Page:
Exploiting the mash-up of Sunday sermon and Zoom meeting, an attendee named The Confessor Eleanor Hutchins Fish-Squid Woman invited us to confess to her via private chat. I sent a confession as a bottle into the ocean, not expecting anything more. However, later in the hour, I received a penance.
A chat box, from a certain perspective, is in fact the shape of a confessional.
Breaking a Fourth Wall that was never there
While gratitude is a value highlighted in Christian contexts, quite frankly, I usually feel grateful in meetings when they are interrupted or end. There was a suitable excuse for gratitude in this ceremony, one that touched deep into genuine thankfulness at the same time that it broke the imprisonment of staring at a screen. We were instructed to move.
Donna Brickwood, Mentress and Guide, appeared as a diaphanous wood nymph with beams of light coming through her body. “Close your eyes,” she said. Then, quite simply, I was no longer trapped looking at a screen: my eyes were closed.
“Now,” she went on, “Raise up your arms.” I did it without even knowing if I looked good doing it. I was not watching the thing happening; I was doing the thing. Just as I was getting tempted to peek, we got another instruction. “Look to the heavens.” I cannot recall if the Mentress asked us to be grateful, but being with other people and not feeling forced to stare at them was cause enough for hosanna.
I was ready to listen closely when the Mentress and Guide spoke.
Take a drink, sip up the earth’s energy through your roots, sip it up with your breath, Your life force energy.
Taking your hands now and drawing up energy from the earth raising your hands up towards the sky, up towards the sun, up towards higher planes of consciousness, universal support.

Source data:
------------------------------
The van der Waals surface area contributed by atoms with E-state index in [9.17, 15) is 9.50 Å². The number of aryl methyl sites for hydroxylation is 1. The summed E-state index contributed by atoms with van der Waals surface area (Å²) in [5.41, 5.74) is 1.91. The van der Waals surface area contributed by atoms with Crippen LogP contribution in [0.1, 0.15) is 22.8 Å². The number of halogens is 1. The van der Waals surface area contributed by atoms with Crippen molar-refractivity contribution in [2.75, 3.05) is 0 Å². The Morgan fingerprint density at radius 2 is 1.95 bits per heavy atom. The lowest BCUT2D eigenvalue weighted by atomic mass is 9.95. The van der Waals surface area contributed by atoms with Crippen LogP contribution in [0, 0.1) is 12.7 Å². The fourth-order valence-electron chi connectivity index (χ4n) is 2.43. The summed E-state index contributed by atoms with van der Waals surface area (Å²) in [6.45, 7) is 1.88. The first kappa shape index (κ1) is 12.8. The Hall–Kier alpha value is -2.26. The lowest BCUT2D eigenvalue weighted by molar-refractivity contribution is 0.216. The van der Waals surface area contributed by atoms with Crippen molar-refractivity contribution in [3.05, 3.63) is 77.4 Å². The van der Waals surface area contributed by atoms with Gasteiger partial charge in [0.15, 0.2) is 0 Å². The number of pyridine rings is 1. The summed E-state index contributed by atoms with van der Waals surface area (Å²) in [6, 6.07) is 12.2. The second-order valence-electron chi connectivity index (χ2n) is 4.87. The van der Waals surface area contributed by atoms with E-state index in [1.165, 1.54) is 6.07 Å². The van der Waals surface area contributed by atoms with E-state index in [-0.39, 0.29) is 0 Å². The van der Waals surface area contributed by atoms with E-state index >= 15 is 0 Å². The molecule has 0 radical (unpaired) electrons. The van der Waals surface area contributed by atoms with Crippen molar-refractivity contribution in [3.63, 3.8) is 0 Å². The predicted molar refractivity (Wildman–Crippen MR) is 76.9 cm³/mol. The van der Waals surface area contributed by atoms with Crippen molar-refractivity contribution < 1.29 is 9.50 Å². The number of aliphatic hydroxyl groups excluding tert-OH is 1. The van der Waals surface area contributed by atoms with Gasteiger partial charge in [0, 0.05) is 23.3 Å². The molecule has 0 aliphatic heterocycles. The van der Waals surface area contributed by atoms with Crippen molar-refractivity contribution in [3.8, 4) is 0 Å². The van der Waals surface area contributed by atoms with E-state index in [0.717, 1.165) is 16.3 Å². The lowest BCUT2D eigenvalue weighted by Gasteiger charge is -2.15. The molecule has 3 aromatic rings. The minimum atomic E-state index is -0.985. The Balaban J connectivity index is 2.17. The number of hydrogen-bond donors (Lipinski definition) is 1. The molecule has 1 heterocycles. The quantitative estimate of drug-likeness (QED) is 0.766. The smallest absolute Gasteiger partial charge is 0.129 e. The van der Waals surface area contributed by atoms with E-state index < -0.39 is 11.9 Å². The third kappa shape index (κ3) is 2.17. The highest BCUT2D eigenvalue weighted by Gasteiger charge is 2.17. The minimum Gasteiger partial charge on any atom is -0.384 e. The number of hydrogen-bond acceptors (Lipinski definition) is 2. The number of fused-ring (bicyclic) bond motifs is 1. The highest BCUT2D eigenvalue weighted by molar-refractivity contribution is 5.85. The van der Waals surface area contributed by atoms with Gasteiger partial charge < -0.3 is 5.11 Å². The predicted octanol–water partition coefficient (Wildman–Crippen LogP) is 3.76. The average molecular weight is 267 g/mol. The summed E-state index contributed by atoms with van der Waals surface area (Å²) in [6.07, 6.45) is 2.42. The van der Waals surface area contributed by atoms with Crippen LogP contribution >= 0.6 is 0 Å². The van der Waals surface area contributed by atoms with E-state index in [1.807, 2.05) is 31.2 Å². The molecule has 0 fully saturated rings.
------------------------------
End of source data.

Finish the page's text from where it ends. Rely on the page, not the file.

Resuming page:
May we call upon our guides, our guardians, our protectors to surround us like the wind shielding us with a force field of protection, may we continue to look each other in the eyes and see beauty, light, and well being in the other. Reach high to the sky, allowing the sun’s rays to pour upon you.
May this light surround our Earth, and all of Earth’s creatures, the temple of creation, with peace, harmony and collective collaboration.
It was a delight to see the company find solutions for technical aspects of a performance in the absence of a theater. Where a lighting grid creates focus, Zoom has a “spotlight” feature. Instead of turning on a mic, they muted everyone else. To show bits of film, they switched to screen share.
The final beat of the Zoom performance found a way to also mirror theater. You could argue that a stage show doesn’t end at the last line, but rather when the audience finishes clapping.
In the Joinification, the spotlight returned to Kempson at the end, and she asked for a minute of silence. She rang a meditation bell while the spotlight then scrolled through the faces of the people in the audience. There was tense pleasure, brooding anxiety, and openness, among other things. I got to see what I wanted to see, was able to see, needed to see in the others. And thusly we strangers, joined together in holy Zoom, became a group.
A new financial model: Holding it together, together
Another innovation adapted for our times is the financial model proposed by the 7 Daughters. The Church of FemAnimism offers paid subscriptions to receive regular spiritual advice.
Using the Church model of giving money for spiritual return is clever, ironic, and also much deeper. When we come together for performance, we call it entertainment. Entertainment means “holding together,” or supporting each other. Theater is church. We join to share our spiritual longing and to work with one another to fulfill its needs.
Kempson adds, “The current crisis offers an opportunity – albeit with the heaviest and most grievous of strings attached – to find new modes of making and offering to the deities of our times.”
And that is what 7 Daughters of Eve is doing with the Church of FemAnimism. Kempson says she wants to “lavish the current age with new and also refurbished mythology and contemporary ceremonial practices.” It’s a new performance series from an innovative company; it’s a new church; it’s a new way to hold each other. Rather than buying a ticket to a show, the idea is to unite around a desire to be together in this new thing.
We’re not buying a seat, but we’re buying into the idea of encouraging into existence a new way of being together.
See more at the company’s Patreon, where you can sign up to take part in the next sermon.